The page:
Trimble and Adams make history

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DAVID TRIMBLE and Gerry Adams yesterday became the first Unionist and republican leaders to meet for several generations, in an encounter remarkable both for its historic import and its non-confrontational character.

The Ulster Unionist leader said the meeting had been "civilised and workmanlike" while the Sinn Fein president described it as "constructive and useful, a good meeting."

In a significant relaxation of security, meanwhile, the RUC announced that all army patrols are to be taken off the streets of Belfast at the weekend.

Although there were no handshakes at the meeting, which took place at Stormont within the context of the new assembly, it was described as cordial. While many political battles lie ahead, some optimistic observers were predicting it could help set a new tone.

The meeting had two phases. In the first, a number of members from each party discussed various technical and administrative matters concerning the assembly. In the second phase Mr Trimble and Mr Adams went into another room together for more wide-ranging discussions.

These touched on the vexed question of IRA arms decommissioning, a matter raised by Mr Adams, but even this issue, which has generated so much heat in the past, appears to have been discussed without any raising of voices.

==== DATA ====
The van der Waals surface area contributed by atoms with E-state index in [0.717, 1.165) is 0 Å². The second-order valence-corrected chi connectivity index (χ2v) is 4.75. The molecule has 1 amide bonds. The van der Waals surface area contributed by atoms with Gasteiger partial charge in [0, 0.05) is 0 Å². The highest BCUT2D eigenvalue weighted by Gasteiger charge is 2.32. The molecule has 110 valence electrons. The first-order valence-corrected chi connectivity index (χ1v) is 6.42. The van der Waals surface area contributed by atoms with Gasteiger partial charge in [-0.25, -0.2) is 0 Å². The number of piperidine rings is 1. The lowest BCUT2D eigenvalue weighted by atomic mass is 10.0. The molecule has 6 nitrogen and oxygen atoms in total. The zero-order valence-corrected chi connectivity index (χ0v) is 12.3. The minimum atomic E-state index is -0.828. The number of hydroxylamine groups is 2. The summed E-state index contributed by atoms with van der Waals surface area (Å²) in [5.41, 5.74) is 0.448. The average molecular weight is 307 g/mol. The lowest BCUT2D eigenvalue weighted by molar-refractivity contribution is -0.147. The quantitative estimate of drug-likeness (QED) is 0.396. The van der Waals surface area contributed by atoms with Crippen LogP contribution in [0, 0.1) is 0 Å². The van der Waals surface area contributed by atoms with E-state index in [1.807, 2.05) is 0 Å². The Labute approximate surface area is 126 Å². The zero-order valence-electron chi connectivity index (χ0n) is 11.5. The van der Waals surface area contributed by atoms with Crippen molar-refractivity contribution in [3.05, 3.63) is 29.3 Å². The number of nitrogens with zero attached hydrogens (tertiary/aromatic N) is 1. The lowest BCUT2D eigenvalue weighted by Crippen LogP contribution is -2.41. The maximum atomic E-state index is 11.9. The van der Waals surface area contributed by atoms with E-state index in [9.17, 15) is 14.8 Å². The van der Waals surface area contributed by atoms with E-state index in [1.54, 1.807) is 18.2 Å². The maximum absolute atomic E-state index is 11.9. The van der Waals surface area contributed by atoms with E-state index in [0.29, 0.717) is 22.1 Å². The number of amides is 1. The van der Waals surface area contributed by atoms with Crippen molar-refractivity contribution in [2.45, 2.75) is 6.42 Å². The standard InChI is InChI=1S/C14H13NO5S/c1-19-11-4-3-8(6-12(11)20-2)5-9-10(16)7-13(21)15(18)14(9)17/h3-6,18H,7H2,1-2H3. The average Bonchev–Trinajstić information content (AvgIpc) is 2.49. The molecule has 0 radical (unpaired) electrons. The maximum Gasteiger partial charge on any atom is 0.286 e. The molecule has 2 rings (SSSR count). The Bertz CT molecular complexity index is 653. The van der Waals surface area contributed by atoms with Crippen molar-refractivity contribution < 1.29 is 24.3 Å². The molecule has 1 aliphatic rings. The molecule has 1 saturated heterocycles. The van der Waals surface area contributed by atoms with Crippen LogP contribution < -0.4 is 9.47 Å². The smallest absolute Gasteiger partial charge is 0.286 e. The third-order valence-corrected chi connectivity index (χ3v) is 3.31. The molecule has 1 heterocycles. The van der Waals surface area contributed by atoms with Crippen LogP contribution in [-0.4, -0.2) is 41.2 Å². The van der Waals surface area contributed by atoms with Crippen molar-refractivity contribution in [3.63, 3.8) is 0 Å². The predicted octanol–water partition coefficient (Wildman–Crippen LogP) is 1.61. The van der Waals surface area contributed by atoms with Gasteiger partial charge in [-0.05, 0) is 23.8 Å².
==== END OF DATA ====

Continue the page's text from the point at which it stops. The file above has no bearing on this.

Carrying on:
Afterwards both men conspicuously refrained from launching attacks on each other, though Mr Trimble did observe wryly that in politics "you have to meet and work with a range of people and that they are not all angels".

But even in dealing with decommissioning his tone was markedly conciliatory. He said: "We are not saying to people that you have to surrender arms or in any way feel humiliated. I am quite satisfied in the discussions I have had this morning that Mr Adams recognises the need for progress to happen on all fronts. I am sure he is aware of the obligations of the Republican movement on the front of decommissioning. I'm encouraged and I hope that things will happen."

Mr Adams said of the Unionist leader: "He's a man who I can do business with, he's a man I have do business with. I put it to Mr Trimble that he and I had been cast in these positions and we had to narrow the gap. We had to find ways for him to help me and me to help him." In a later television interview Mr Trimble responded with a grin: "I hope very much that Gerry will do the business."

The next milestone in the peace process is expected today, when about half a dozen inmates are scheduled to be freed from the Maze prison. The men, who are expected to include both republicans and loyalists, will be the first to be freed under the early release scheme laid down in the Good Friday agreement.

Announcing the removal of troops from Belfast, Ronnie Flanagan, RUC Chief Constable, said he wanted to move as quickly as possible to the position where there was no need for any military patrols anywhere. He added: "We have a reduced terrorist threat but it does not mean in any sense that there is no terrorist threat."

He said the investigation into the Omagh bomb was progressing to the extent that he was convinced people would be prosecuted for it.

Historic meeting, page 4

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